A Studio Visit with Cathy Parker

As the light of 2017 was fading, I paid a visit to Cambridge-based artist Cathy Parker at her home and studio, to make some photographs for a blog feature. I had met her a few months earlier in the same place, during Cambridge Open Studios in the summer. Aside from her studio being a dream space for painting and art-making, I was drawn to Cathy's work by her commitment to the subjects of nature and the landscape.

Cathy works primarily by sketching in the open landscapes of East Anglia, and often further afield, before producing semi-abstracted paintings in her studio which are based upon those sketches. As she explains, "I have two ways of working: outdoors in front of the subject, usually producing more naturalistic work; and in the studio, usually producing semi-abstracted works. Outdoors, whether I am on familiar territory or further afield, I enjoy a straight-forward approach to drawing and painting, filling sketchbooks, responding to the forms and colours of the landscape along with the changes of light and weather." In Cathy's studio are shelves of sketchbooks dating back to the early 1990s. While she is obviously very much inspired by the landscapes near her home, labels on the spines of her sketchbooks reveal explorations of more exotic climes: Greece, Morocco, India, Nepal.

These quick field sketches and paintings provide an intermediary between Cathy's experience of being out in the landscape, and the paintings she will go on to make back in her studio. She says, "in a series of steps, I gradually abstract and simplify, away from the 'reality' of my original depiction, towards something else. This process may takes hours, days or weeks."

Cathy says that "trees provide an endlessly stimulating subject. For one thing, they provide much-needed verticals in the very horizontal East Anglian landscape. Moreover, for me, in painting trees naturalistically, I am inevitably already simplifying and abstracting, in the sense that I do not attempt (or even want) to depict every twig and leaf."

Creating abstracted paintings based upon more realistic sketches is, for Cathy, a process of simplification. However, she says, "what is difficult is simplifying while retaining the quality that originally inspired me, the feel of the original subject, if I'm lucky something approaching the essence." As she explains, on the subject of trees, she may have been drawn by "perhaps, the bright colour of the Scots Pine bark against a blue sky, or the sense of air and wind blowing through the branches and leaves, or the energy of the tree as a growing structure supporting huge spreading leaf-laden branches." Energy and movement, in terms of direction and also vibrancy of colour, is something I can clearly see in her paintings of trees.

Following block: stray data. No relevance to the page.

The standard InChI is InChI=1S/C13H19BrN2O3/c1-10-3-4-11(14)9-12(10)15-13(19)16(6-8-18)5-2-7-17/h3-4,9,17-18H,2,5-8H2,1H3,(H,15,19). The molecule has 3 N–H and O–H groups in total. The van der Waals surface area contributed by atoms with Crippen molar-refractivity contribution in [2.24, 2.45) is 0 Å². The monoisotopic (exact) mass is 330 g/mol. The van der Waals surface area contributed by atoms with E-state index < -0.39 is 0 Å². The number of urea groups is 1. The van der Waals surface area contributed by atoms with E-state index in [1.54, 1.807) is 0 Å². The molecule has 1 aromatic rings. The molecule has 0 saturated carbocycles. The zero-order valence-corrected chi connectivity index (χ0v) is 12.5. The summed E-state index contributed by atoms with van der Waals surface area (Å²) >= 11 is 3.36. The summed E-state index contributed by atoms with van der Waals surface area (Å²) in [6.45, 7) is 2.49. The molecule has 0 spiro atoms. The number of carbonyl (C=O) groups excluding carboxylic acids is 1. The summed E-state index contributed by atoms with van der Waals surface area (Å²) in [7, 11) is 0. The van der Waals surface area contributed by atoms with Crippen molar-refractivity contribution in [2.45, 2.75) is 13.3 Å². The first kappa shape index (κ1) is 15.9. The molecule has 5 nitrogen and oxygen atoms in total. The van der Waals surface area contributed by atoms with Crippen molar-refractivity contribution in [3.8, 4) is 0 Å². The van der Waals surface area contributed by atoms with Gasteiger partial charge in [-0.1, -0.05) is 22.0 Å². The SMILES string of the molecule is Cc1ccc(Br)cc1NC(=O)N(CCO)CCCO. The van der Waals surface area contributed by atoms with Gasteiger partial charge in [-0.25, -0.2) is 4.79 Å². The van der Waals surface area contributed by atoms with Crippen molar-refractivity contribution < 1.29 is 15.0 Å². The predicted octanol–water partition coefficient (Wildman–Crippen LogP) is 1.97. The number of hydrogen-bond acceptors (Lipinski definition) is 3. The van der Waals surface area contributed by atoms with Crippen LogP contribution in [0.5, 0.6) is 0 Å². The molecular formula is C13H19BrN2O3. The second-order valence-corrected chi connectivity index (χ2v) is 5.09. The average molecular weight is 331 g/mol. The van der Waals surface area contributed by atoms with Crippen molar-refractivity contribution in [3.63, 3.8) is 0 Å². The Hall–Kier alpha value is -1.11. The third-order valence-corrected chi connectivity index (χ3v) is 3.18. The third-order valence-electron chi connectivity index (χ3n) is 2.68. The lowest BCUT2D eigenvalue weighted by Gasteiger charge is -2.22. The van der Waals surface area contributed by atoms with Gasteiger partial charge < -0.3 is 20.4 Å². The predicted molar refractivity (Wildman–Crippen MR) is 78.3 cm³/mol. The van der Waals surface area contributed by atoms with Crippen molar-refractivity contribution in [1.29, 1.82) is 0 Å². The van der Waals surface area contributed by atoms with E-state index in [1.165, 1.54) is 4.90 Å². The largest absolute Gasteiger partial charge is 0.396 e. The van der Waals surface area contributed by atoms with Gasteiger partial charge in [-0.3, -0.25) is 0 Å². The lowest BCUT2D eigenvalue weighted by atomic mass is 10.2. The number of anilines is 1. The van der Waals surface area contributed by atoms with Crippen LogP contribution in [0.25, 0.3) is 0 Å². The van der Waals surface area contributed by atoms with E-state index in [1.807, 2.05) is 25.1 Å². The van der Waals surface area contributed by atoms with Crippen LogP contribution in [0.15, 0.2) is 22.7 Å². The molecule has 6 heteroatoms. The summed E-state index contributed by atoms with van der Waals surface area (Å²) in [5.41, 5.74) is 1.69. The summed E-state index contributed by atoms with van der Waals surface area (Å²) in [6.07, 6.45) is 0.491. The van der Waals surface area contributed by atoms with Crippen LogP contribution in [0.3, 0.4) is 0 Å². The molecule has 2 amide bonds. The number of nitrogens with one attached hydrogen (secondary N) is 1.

I asked Cathy, "how did you develop such an enduring interest in nature and the landscape? Where does this stem from, and how, or why, is your interest sustained in this subject?"

Cathy replied, "I grew up in a small town in Suffolk. I grew up with artwork in the house - my great grandmother was an artist, who painted, as Mabel Parker, and made etchings under the name of M Oliver Rae, to hide the fact that she was a woman artist, which made her work more difficult to sell. I've always loved the countryside, especially the sandy heaths and the characteristic twisted Scots Pines of the Suffolk Breckland. I'm interested in wildlife, especially birds and wild flowers, and when I go out painting, I always take my walking boots and my binoculars. When I'm sitting or standing relatively still and quiet at my easel, wildlife starts to happen around me, and I see more than I might do when I'm on the move in the countryside, so painting outdoors gives me the pleasure of taking time to enjoy the countryside slowly and at length."

Hearing Cathy talk passionately about the East Anglian landscapes she frequents reminds me that there are some beautiful places in this area, and across the UK, to explore and be inspired by. It also reminds me that a love of the natural world is something to hold on to dearly, no matter how engrossed I may become in my city life, in work, or watching scenery fly past from a commuter train. Cathy says her process of painting in the studio "is endlessly challenging, the result is sometimes unpredictable and with luck can be satisfying, and it is occasionally thrilling." Perhaps the same can be said of any adventure in the great outdoors.

To see more of Cathy's work, have a look at her website: http://www.cathyparker.co.uk/